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SANDLIN v. THE STATE

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Court of Appeals of Georgia.

SANDLIN v. THE STATE.

A10A2197.

Decided: January 19, 2011

After a jury trial, Jason Allen Sandlin was acquitted of driving under the influence of drugs to the extent that he was less safe,1 and was convicted of driving under the influence of a controlled substance 2 and failure to maintain lane.   Sandlin was also charged with, and pled nolo contendere to, possession of marijuana.   On appeal, Sandlin argues that the trial court committed three errors:  (1) it denied his motion to suppress;  (2) it overruled his demurrer challenging the constitutionality of OCGA § 40-6-391(a)(6);  and (3) it entered a judgment of conviction on the violation of OCGA § 40-6-391(a)(6).   Because this case is governed by Love v. State,3 which held that OCGA § 40-6-391(a)(6) was unconstitutional on equal protection grounds, we reverse Sandlin's conviction on this charge.

1. The record shows that David Golz, a forensic toxicologist employed by the Georgia Bureau of Investigation, testified that Sandlin's blood contained metabolites of marijuana and alprazolam, which is commonly referred to as xanax.   Golz testified that alprazolam, a Schedule IV drug,4 is a controlled substance that acts as central nervous system depressant, and is only available through prescription.

OCGA § 40-3-391(a)(6) provides that a person with any amount of marijuana or a controlled substance in his or her urine or blood can be convicted of driving under the influence.   Under OCGA § 40-6-391(b), however, a person who legally uses a controlled substance can only be convicted of DUI if that person “is rendered incapable of driving safely as a result of using a drug other than alcohol which such person is legally entitled to use.” 5  Therefore, Sandlin maintains that the statute denies him equal protection under the law because it disparately treats legal and illegal users of alprazolam.

The same argument was made in Love,6 in which our Supreme Court held that OCGA § 40-6-391(a)(6) was unconstitutional as it pertained to persons with detectable levels of marijuana in their systems.7  The Court explained that the legislative distinction between users of legal and illegal marijuana was not directly related to the public safety purpose of the legislation.8  Therefore, it concluded that the statute was arbitrarily drawn and was an unconstitutional denial of equal protection.9  The Court reversed the defendant's conviction.   The same result is warranted here because alprazolam is also a controlled substance that can be legally prescribed.10  The state maintains that Sandlin was required to show that he was legally authorized to use the alprazolam, but Love 11 does not require such a showing to assert an equal protection challenge to the statute.   Thus, Sandlin's conviction of violating OCGA § 40-6-391(a)(6) cannot stand.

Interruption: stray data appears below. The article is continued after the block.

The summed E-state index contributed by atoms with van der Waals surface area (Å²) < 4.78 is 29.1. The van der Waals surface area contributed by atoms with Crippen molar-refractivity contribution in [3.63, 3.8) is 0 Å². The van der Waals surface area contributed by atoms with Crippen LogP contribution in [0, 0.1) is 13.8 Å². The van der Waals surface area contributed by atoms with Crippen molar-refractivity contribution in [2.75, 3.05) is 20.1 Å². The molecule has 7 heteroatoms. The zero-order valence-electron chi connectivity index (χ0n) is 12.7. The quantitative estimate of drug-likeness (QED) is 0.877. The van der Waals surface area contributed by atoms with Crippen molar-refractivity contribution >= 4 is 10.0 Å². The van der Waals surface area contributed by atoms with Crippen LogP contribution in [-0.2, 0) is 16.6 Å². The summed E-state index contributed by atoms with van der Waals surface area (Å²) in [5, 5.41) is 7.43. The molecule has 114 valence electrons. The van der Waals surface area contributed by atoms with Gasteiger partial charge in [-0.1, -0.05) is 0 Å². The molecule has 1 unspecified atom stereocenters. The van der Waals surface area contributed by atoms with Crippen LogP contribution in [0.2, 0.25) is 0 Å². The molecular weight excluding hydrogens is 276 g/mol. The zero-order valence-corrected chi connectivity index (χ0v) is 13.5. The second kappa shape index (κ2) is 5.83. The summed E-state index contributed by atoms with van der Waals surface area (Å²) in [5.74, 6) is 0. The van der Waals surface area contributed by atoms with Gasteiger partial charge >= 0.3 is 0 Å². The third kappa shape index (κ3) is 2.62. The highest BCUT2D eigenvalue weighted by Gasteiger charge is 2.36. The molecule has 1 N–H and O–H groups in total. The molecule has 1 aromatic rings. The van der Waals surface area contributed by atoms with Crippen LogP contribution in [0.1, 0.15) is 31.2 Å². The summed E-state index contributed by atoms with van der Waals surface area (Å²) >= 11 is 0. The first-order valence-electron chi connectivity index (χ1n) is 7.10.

2. In light of our holding in Division 1, we need not address Sandlin's remaining enumeration of error.

Judgment reversed.   Smith, P. J., and Adams, J., concur.

FOOTNOTES

FN1. OCGA § 40-6-391(a)(2).   The drugs identified in the accusation were alprazolam and marijuana..  FN1. OCGA § 40-6-391(a)(2).   The drugs identified in the accusation were alprazolam and marijuana.

FN2. OCGA § 40-6-391(a)(6).   The controlled substance named in the accusation was alprazolam..  FN2. OCGA § 40-6-391(a)(6).   The controlled substance named in the accusation was alprazolam.

FN3. 271 Ga. 398 (517 S.E.2d 53) (1999)..  FN3. 271 Ga. 398 (517 S.E.2d 53) (1999).

FN4. See OCGA § 16-13-28(a)(1)..  FN4. See OCGA § 16-13-28(a)(1).

FN5. OCGA § 40-6-391(b)..  FN5. OCGA § 40-6-391(b).

FN6. Supra..  FN6. Supra.

FN7. Id. at 402-403(3)..  FN7. Id. at 402-403(3).

FN8. Id. at 403(3)..  FN8. Id. at 403(3).

FN9. Id..  FN9. Id.

FN10. See Doster v. State, 259 Ga.App. 605, 607, n. 2 (578 S.E.2d 262) (2003) (demurrer to DUI charge granted based upon Love v. State, supra, where defendant tested positive for the presence of amphetamine, a Schedule II drug (OCGA § 16-13-26(3)(A)).   Compare Keenum v. State, 248 Ga.App. 474, 475(2) (546 S.E.2d 288) (2001) (OCGA § 40-6-391(a)(6) is not unconstitutional when applied to those convicted of driving with a detectable level of cocaine in their systems because “there would never be an instance of a ‘legal cocaine user’ ”).   Accord Head v. State, 303 Ga.App. 475, 477-478(2) (693 S.E.2d 845) (2010) (same)..  FN10. See Doster v. State, 259 Ga.App. 605, 607, n. 2 (578 S.E.2d 262) (2003) (demurrer to DUI charge granted based upon Love v. State, supra, where defendant tested positive for the presence of amphetamine, a Schedule II drug (OCGA § 16-13-26(3)(A)).   Compare Keenum v. State, 248 Ga.App. 474, 475(2) (546 S.E.2d 288) (2001) (OCGA § 40-6-391(a)(6) is not unconstitutional when applied to those convicted of driving with a detectable level of cocaine in their systems because “there would never be an instance of a ‘legal cocaine user’ ”).   Accord Head v. State, 303 Ga.App. 475, 477-478(2) (693 S.E.2d 845) (2010) (same).

FN11. Supra..  FN11. Supra.

Mikell, Judge.

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